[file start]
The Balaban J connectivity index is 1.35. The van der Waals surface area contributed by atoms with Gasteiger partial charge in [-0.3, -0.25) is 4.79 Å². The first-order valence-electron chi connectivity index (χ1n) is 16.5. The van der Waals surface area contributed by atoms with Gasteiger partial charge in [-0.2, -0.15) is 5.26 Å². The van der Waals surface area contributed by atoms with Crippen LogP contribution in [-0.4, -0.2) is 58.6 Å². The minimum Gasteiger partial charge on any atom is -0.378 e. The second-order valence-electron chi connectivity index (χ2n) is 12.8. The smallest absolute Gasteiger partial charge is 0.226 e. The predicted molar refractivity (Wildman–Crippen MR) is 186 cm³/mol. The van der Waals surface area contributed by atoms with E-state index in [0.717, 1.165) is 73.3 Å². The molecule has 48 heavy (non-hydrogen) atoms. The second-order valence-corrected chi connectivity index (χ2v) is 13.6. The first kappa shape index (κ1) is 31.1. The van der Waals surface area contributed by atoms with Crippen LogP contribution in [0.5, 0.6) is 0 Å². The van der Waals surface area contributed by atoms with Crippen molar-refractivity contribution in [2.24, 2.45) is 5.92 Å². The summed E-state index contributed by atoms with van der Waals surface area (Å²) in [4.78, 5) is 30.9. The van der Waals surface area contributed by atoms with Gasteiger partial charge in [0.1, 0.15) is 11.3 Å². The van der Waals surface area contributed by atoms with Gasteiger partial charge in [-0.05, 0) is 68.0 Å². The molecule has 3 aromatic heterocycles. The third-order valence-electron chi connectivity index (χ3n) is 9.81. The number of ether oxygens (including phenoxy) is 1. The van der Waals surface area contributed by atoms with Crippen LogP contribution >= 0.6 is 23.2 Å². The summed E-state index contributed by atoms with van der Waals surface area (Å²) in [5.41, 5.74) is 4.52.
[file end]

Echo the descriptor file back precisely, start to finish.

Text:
The Balaban J connectivity index is 1.35. The van der Waals surface area contributed by atoms with Gasteiger partial charge in [-0.3, -0.25) is 4.79 Å². The first-order valence-electron chi connectivity index (χ1n) is 16.5. The van der Waals surface area contributed by atoms with Gasteiger partial charge in [-0.2, -0.15) is 5.26 Å². The van der Waals surface area contributed by atoms with Crippen LogP contribution in [-0.4, -0.2) is 58.6 Å². The minimum Gasteiger partial charge on any atom is -0.378 e. The second-order valence-electron chi connectivity index (χ2n) is 12.8. The smallest absolute Gasteiger partial charge is 0.226 e. The predicted molar refractivity (Wildman–Crippen MR) is 186 cm³/mol. The van der Waals surface area contributed by atoms with E-state index in [0.717, 1.165) is 73.3 Å². The molecule has 48 heavy (non-hydrogen) atoms. The second-order valence-corrected chi connectivity index (χ2v) is 13.6. The first kappa shape index (κ1) is 31.1. The van der Waals surface area contributed by atoms with Crippen LogP contribution in [0.5, 0.6) is 0 Å². The van der Waals surface area contributed by atoms with Crippen molar-refractivity contribution in [2.24, 2.45) is 5.92 Å². The summed E-state index contributed by atoms with van der Waals surface area (Å²) in [4.78, 5) is 30.9. The van der Waals surface area contributed by atoms with Gasteiger partial charge in [0.1, 0.15) is 11.3 Å². The van der Waals surface area contributed by atoms with Gasteiger partial charge in [-0.05, 0) is 68.0 Å². The molecule has 3 aromatic heterocycles. The third-order valence-electron chi connectivity index (χ3n) is 9.81. The number of ether oxygens (including phenoxy) is 1. The van der Waals surface area contributed by atoms with Crippen LogP contribution >= 0.6 is 23.2 Å². The summed E-state index contributed by atoms with van der Waals surface area (Å²) in [5.41, 5.74) is 4.52.